What is Machine Learning?

What is Machine Learning?

If you’re new to Machine Learning, let’s start at the top. The whole field of artificial intelligence is broken up into two categories – Strong AI and Narrow AI.

Strong AI is coming up with a robot that looks and behaves like a person. Narrow AI, or “neural networks” attempt to duplicate the brain’s neurological processes that have been perfected over millions of years of biological development.

Machine Learning is a subset of Narrow AI that does pattern classification. It’s an engine – an algorithm that learns without explicit programming. It learns from the data. What does that mean? Given one set of data, it’s going to come up with an answer. But given a different set of data, it will come up with something different.

A Self-Organizing Map is a type of neural network that adjusts to training data. However, it makes no assumptions about the characteristics of the data. So, if you look at the whole field of artificial intelligence, and then we look at machine learning as a subset of that, there’s two parts: supervised neural networks and unsupervised neural networks. Unsupervised is where you feed it the data and say “you go figure it out.” In supervised neural networks, you give it both the data and the right answer. Some examples of supervised neural networks would be convolutional neural networks and deep learning algorithms. Convolutional is a more classical type of a supervised neural network, where for every data sample, we know the answer.

Here’s a classical example of a supervised neural network: Your uncle just passed away and gave you the canning operations in Cordova, Alaska. You go there and observe the employees taking the fish off the conveyor and manually sorting them by type – buckets for eels and buckets for flounder and so forth. Can you use AI (machine learning) to do something more efficient? Perhaps have those employees do something more productive? Absolutely! As the eels come along, you weigh them, you take a picture of them, you see what the scales are, general texture, you get some idea about the general shape of them. There’s three properties already. You continue running eels through and maybe get up to four or five properties, including measurements, etc. The neural network is then trained on eels. Then, you do the same thing with all the flounder. There are going to be variations, of course, but in attribute space, of those four or five properties that we made for each one, they’re going to wind up in a different cluster in attribute space. And that’s how we tell the difference between eels and flounder. Everything else that you can’t classify very well, you don’t know. All of that goes into the algorithm. That’s the difference between supervised neural networks and unsupervised neural networks.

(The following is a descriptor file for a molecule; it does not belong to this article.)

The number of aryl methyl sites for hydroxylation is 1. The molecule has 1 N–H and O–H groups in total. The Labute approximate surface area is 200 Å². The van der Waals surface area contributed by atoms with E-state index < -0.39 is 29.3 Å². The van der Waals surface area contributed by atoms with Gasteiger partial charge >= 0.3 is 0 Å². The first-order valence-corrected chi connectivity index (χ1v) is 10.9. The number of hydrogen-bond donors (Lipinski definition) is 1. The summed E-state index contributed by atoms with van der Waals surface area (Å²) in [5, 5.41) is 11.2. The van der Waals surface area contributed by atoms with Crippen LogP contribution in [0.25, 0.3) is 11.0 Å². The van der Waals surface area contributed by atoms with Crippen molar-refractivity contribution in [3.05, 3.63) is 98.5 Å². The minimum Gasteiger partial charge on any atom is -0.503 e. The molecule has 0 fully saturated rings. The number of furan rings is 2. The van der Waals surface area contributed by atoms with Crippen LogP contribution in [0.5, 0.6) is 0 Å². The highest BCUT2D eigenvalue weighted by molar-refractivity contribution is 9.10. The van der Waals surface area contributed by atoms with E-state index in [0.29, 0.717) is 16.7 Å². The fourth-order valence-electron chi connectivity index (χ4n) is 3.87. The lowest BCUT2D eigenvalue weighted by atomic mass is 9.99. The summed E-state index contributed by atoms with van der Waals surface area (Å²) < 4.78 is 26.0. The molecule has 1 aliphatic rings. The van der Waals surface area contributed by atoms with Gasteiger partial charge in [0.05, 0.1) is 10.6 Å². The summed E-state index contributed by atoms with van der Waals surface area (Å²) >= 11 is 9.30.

At Geophysical Insights, we believe we should be able to query our seismic data for information with learning machines just as effortlessly and with as much reliability as we query the web for the nearest gas station.

Advancing Seismic Research with Modular Frameworks

Advancing Seismic Research with Modular Frameworks

By: Felix Balderas, Geophysical Insights
Published with permission: Oilfield Technology
September 2011

In many disciplines, a greenfield project is one that lacks any constraints imposed by prior work. The analogy is to that of construction on ‘greenfield’ land where there is no need to remodel or demolish an existing structure. However, pure greenfield projects are rare in today’s interconnected world. More often one must interface with existing environments to squeeze more value from existing data assets or add components to a process, manage new data, etc. Adding new technologies to legacy platforms can lead to a patchwork of increasingly brittle interfaces and a burgeoning suite of features that may not be needed by all users. Today’s challenge is to define the correct ‘endpoints’, which can join producer and consumer components in a configurable environment.

This article highlights a strategy used to develop new seismic interpretation technology and the extensible platform that will host the application. The platform, which is code-named Paradise, includes an industry standard database, scientific visualization, and reporting tools on a service-based architecture. It is the result of extensive research and technology evaluations and development.

Geophysical Insights develops and applies advanced analytic technology for seismic interpretation. This new technology, based on unsupervised neural networks (UNN), offers dramatic improvements in transforming and analyzing very large data sets. Over the past several years, growth in seismic data volumes has multiplied in terms of geographical area, depth of interest, and multiple attributes. Often, a prospect is evaluated with a primary 3D survey along with five to 25 attributes serving general and unique purposes. Self-organizing maps (SOM) are a type of UNN applied to interpret seismic reflection data. The SOM, as shown in Figure 1, is a powerful cluster analysis and pattern recognition method developed by Professor Teuvo Kohonen of Finland.

SOM analysis for seismic interpretation

SOM analysis for seismic interpretation